These systems are becoming increasingly more affordable to buy and to run. They are an excellent way to communicate with loved-ones at home or for use in an emergency. A satellite communications system can also be used to send and receive emails or access the internet. For many, a choice is made between SSB and Sat Phone, but there are merits to having both. SSB allows for a transmission to an open forum and the potential for free email, whereas a Sat Phone allows a direct line of communication with a single party and faster transmission of data. The Iridium system is by far the most common and offers reliable coverage throughout the Atlantic circuit route.
KVH FleetBroadband 150kbps satellite communications systems
Unless you plan to live off freeze-dried rations or tinned goods, good refrigeration is absolutely vital for any long-distance passage. Most yachts will benefit a basic top-opening icebox with a cold plate and a 12v or 24vDC compressor. More advanced options include engine-driven refrigeration compressors, 220vAC compressors (via generator) or the fitting of a keel cooler where the water flowing against the outside of the hull is used to cool and condense the refrigerant. Ultimately, you can never have enough fridge, cold box or freezer capacity, but without the power generation to keep it all running, it is useless. Sensible usage can save a huge amount of energy, and this means opening a freezer maybe once a day to transfer food to a fridge which is opened perhaps 2 or 3 times a day, to transfer food to a cold box which can be opened as and when required. The beauty about installing additional refrigeration capacity is that it can generally be placed anywhere in the yacht and not necessarily in the galley area (beneath saloon seats is a very common place for a top opening fridge or freezer).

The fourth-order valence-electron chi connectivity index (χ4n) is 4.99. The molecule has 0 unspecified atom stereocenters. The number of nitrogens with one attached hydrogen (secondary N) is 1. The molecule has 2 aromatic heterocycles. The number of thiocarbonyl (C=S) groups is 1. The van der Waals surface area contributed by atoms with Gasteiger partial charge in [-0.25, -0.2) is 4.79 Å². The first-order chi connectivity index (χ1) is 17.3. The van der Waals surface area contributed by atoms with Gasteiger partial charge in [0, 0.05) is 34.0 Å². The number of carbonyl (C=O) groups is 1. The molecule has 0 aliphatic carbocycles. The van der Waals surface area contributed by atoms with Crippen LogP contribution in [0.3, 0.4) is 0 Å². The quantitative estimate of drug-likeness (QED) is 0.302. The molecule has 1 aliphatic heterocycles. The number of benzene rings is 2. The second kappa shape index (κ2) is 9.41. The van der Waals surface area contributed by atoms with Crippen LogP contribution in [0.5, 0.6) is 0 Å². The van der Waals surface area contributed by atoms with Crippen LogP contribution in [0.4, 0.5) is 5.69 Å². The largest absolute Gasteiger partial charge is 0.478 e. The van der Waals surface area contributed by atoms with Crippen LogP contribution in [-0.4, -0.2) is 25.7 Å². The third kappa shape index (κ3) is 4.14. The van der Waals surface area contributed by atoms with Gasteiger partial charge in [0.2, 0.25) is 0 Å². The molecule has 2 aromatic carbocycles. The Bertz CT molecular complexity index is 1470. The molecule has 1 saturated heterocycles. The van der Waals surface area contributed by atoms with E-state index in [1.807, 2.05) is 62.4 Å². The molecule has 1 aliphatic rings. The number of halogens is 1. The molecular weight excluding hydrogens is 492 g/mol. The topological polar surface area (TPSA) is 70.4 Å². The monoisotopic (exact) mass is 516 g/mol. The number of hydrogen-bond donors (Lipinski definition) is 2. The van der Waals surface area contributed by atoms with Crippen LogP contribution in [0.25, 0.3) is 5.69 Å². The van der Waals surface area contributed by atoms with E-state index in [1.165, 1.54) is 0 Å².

Top and front opening fridge and freezers with keel-cooled DC compressors fitted to a Hylas 54
Perhaps a little extravagant for a 30 foot yacht, but at 50 feet and above, many yachts are designed for the fitting of a 220vAC washing machine. Wearing clothing caked in salt is not much fun, and launderettes are not always easily or safely accessible in some parts of the world, so a washing machine can allow a yachtsman to live comfortably provided of course they have a generator and fuel to power it. A washer dryer or a separate dryer takes this one step further and removes the problem of washing the salt out of clothing, only to end up with salty clothes again from drying them on the guardrail.
Ventilation & Heating
‘Keep sailing south until the butter melts and then hang a right’. This is a relatively simple set of sailing instructions for crossing the Atlantic, but these are words that highlight the fact that it can get quite warm. Good ventilation through the yacht is absolutely essential for comfort. Air-conditioning (powered by a generator) is great, but not essential at sea or if living at the end of an anchor. The careful placing of DC-powered fans through the interior and opening of hatches and port (obviously, care and common sense should be taken at sea in this respect!) will allow air to circulate through the yacht and keep the crew cool on even the stickiest of Caribbean nights. The problems arise when a yacht is largely marina based and there is no airflow aboard, in which case air-conditioning is well worth considering. At the other end of the spectrum and arguably far more common in Northern European yachts is heating systems which are usually diesel-fired systems which produce circulating hot-air or hot-water.